Aluminium smelting process produces a quantity of fluoride waste. Molten bath of Fluoride is used for electrolytic dissociation of alumina. Wastewater is produced during clarification and precipitation. Hence Fluoride contamination was found in waste water.Fluorides are emitted to the air from the fertilizer plant. The mixer/reactor produces fumes that contain Silicon tetrafluoride and hydrogenfluoride. Fluoride has been, and remains to this day, one of the largest environmental liabilities of the phosphate industry. The source of the problem lies in the fact that raw phosphate ore contains high concentrations of fluoride. When this ore is processed into water-soluble phosphate (via the addition of sulfuric acid), the fluoride content of the ore is vaporized into the air, forming highly toxic gaseous compounds (hydrogen fluoride and silicon tetrafluoride).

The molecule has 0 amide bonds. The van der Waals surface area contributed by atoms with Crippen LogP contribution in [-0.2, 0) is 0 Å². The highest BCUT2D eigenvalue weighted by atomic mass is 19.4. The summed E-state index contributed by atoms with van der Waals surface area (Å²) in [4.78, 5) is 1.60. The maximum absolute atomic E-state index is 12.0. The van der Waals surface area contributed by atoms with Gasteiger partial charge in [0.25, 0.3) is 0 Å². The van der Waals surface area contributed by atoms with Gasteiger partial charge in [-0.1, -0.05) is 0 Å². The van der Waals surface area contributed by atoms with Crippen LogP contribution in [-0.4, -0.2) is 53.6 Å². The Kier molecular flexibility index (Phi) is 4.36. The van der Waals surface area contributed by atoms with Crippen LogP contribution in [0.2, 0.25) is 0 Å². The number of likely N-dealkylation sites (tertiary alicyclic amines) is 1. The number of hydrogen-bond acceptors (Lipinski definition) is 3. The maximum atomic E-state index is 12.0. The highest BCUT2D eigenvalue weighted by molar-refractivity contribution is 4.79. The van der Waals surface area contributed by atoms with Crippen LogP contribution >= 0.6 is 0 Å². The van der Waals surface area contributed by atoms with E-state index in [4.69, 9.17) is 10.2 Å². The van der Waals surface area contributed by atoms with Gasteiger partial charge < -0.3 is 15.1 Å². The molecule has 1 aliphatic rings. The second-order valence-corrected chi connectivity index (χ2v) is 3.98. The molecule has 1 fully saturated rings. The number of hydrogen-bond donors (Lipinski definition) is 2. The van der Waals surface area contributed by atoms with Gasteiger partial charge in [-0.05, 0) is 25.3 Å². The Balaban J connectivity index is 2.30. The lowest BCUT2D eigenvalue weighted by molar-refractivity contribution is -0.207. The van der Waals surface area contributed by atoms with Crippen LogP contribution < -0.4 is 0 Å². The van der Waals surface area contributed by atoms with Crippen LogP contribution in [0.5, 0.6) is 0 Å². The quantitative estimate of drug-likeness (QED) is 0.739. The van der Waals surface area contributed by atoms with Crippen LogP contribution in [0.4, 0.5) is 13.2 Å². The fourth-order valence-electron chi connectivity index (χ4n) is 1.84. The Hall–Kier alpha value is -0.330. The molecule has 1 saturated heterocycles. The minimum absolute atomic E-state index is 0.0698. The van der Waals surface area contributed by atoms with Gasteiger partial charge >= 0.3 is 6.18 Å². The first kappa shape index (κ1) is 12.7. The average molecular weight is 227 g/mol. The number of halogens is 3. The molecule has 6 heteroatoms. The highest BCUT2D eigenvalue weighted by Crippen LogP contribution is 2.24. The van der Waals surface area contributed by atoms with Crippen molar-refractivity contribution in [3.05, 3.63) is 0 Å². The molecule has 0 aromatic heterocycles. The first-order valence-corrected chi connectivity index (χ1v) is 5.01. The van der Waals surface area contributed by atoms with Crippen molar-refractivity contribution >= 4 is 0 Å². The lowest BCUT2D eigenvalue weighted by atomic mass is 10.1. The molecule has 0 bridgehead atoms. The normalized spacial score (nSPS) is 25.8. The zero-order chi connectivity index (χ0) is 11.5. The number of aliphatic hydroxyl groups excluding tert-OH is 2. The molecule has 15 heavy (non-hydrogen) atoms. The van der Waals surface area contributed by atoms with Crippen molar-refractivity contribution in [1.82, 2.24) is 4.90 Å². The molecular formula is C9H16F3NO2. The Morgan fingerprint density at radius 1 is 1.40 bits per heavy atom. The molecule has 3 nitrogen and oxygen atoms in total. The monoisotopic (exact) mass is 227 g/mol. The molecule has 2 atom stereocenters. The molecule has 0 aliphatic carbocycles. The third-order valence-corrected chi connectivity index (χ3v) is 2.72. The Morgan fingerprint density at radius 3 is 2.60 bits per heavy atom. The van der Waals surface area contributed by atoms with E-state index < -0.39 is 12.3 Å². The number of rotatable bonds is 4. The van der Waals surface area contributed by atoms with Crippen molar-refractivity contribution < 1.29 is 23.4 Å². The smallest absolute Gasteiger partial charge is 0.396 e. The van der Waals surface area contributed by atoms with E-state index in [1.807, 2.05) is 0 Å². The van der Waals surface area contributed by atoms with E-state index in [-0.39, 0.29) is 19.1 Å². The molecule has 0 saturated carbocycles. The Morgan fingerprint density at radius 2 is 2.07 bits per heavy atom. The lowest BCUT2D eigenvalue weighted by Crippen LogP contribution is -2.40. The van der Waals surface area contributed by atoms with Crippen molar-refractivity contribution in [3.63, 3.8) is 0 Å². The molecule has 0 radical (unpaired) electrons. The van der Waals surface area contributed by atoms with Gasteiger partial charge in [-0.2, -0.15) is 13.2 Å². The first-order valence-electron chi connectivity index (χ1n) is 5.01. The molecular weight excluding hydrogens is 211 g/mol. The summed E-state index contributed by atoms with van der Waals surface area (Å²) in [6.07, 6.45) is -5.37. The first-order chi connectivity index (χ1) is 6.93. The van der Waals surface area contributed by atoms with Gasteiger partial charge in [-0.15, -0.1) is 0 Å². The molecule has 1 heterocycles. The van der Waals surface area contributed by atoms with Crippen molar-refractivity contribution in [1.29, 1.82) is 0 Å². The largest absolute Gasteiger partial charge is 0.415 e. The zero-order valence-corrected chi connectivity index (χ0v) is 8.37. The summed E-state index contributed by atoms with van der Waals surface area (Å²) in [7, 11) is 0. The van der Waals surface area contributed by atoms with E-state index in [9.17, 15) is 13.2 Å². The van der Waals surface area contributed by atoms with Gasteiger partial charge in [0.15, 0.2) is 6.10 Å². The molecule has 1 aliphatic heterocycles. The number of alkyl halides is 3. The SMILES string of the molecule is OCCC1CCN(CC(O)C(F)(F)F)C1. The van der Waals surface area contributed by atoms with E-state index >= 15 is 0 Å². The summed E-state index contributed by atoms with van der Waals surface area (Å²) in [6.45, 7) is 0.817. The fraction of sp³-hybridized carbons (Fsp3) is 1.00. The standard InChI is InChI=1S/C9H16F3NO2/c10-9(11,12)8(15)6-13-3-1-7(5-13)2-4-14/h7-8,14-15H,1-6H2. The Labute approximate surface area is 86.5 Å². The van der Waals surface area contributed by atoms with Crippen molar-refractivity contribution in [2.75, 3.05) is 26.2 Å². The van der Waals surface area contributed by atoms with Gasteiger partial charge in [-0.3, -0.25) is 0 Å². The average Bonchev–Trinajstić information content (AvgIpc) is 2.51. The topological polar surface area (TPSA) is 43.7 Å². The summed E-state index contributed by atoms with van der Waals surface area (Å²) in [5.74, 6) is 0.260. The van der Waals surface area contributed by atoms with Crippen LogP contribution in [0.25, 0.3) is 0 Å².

The results are furnished as below.
It has been found that fertilizer plant releases more Fluoride than Aluminium Manufacturing plant.As noted in a 1970 review by the US Department of Agriculture (USDA), “Airborne fluorides have caused more worldwide damage to domestic animals than any other air pollutant” . The Airborne Fluoride concentration is found maximum at the site nearest to the plant.